Drawing alumna Forest Boyce ‘09 had embraced her creativity while she was at MICA, but today, she’s expressing her creative side in another way: as one of the top apprentice jockeys in the country.
The past year was a breakout year for Boyce, as she ended her rookie season with 129 wins, 125 second-place finishes, and 109 third-place finishes out of 757 mounts. Her races brought $2,065,984 in purse winnings.
“I’m not surprised by her success. She’s a natural. It’s almost like it’s an instinct for her,” said Dickie Small, a trainer who worked with her at Pimlico during the time she was at MICA.
Rex Stevens, chair of the Drawing and General Fine Arts departments at MICA, remembers how Boyce would wake up at the crack of dawn to exercise horses for Small before her early morning classes at MICA. “You could see that this was a person who was determined,” Stevens said.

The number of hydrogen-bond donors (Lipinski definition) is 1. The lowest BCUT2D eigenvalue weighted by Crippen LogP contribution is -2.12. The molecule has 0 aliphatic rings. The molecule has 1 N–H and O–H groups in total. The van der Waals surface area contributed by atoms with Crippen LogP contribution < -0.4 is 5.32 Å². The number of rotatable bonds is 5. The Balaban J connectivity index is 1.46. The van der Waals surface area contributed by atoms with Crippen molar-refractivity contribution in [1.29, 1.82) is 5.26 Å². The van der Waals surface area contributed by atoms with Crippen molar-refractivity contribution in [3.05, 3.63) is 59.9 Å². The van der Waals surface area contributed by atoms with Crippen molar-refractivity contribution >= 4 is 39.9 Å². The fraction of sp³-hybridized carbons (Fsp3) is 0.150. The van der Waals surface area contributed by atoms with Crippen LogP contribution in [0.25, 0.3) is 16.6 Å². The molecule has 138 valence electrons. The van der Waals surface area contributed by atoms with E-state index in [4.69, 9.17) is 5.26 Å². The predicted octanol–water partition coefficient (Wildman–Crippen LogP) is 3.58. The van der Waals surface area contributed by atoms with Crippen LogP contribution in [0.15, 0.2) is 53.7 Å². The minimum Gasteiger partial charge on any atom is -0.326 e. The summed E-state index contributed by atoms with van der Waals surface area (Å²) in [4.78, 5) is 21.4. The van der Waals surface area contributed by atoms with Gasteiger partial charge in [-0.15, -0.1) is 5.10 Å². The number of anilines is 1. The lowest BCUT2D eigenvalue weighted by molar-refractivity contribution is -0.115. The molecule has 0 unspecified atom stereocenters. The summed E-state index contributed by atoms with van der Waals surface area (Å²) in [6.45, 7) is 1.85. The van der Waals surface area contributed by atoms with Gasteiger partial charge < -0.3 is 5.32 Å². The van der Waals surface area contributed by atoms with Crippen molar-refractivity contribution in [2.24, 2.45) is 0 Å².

That determination had spilled over into her MICA schoolwork. Stevens remembers a time when Boyce sustained a riding injury, but was concerned about not being able to make it to class. “She was on the way to the hospital, having punctured a lung and broken her ribs and she called to tell me, ‘I’m not going to be in class next week,’” Stevens said.
Her love of horses was often reflected in her art. “Forest was making drawings about horses and the racetrack,” recalled Tony Shore, who had taught her at MICA during her junior year. “A lot of her focus was on things that she knew about horses that the normal person didn’t know, like the experience of going that fast.”
Earlier last year, Boyce was up for an Eclipse Award, given to the Outstanding Apprentice Jockey of 2010. She had finished in second place, though that didn’t take away from the tremendous year she had.
“Horses were always part of my life,” she had told The Baltimore Sun. “I knew in some way they would always be part of my life.”